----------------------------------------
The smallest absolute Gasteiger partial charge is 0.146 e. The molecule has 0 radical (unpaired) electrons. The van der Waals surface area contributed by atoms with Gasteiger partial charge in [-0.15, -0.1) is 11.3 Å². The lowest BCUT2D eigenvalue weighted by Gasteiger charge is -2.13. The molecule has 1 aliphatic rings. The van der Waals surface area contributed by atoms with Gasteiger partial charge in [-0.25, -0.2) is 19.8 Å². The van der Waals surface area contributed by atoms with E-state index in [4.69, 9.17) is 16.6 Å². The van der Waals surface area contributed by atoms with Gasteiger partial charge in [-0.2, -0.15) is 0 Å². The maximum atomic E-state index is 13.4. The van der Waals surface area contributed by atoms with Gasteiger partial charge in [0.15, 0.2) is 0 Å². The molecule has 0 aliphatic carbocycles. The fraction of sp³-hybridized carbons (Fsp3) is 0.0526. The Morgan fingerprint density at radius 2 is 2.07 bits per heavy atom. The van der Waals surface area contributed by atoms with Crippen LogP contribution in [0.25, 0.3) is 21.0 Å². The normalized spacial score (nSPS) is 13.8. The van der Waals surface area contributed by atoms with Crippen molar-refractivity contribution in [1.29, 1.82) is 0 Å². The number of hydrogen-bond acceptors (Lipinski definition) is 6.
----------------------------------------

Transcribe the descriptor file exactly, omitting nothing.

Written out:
The smallest absolute Gasteiger partial charge is 0.146 e. The molecule has 0 radical (unpaired) electrons. The van der Waals surface area contributed by atoms with Gasteiger partial charge in [-0.15, -0.1) is 11.3 Å². The lowest BCUT2D eigenvalue weighted by Gasteiger charge is -2.13. The molecule has 1 aliphatic rings. The van der Waals surface area contributed by atoms with Gasteiger partial charge in [-0.25, -0.2) is 19.8 Å². The van der Waals surface area contributed by atoms with E-state index in [4.69, 9.17) is 16.6 Å². The van der Waals surface area contributed by atoms with Gasteiger partial charge in [-0.2, -0.15) is 0 Å². The maximum atomic E-state index is 13.4. The van der Waals surface area contributed by atoms with Gasteiger partial charge in [0.15, 0.2) is 0 Å². The molecule has 0 aliphatic carbocycles. The fraction of sp³-hybridized carbons (Fsp3) is 0.0526. The Morgan fingerprint density at radius 2 is 2.07 bits per heavy atom. The van der Waals surface area contributed by atoms with Crippen LogP contribution in [0.25, 0.3) is 21.0 Å². The normalized spacial score (nSPS) is 13.8. The van der Waals surface area contributed by atoms with Crippen molar-refractivity contribution in [1.29, 1.82) is 0 Å². The number of hydrogen-bond acceptors (Lipinski definition) is 6.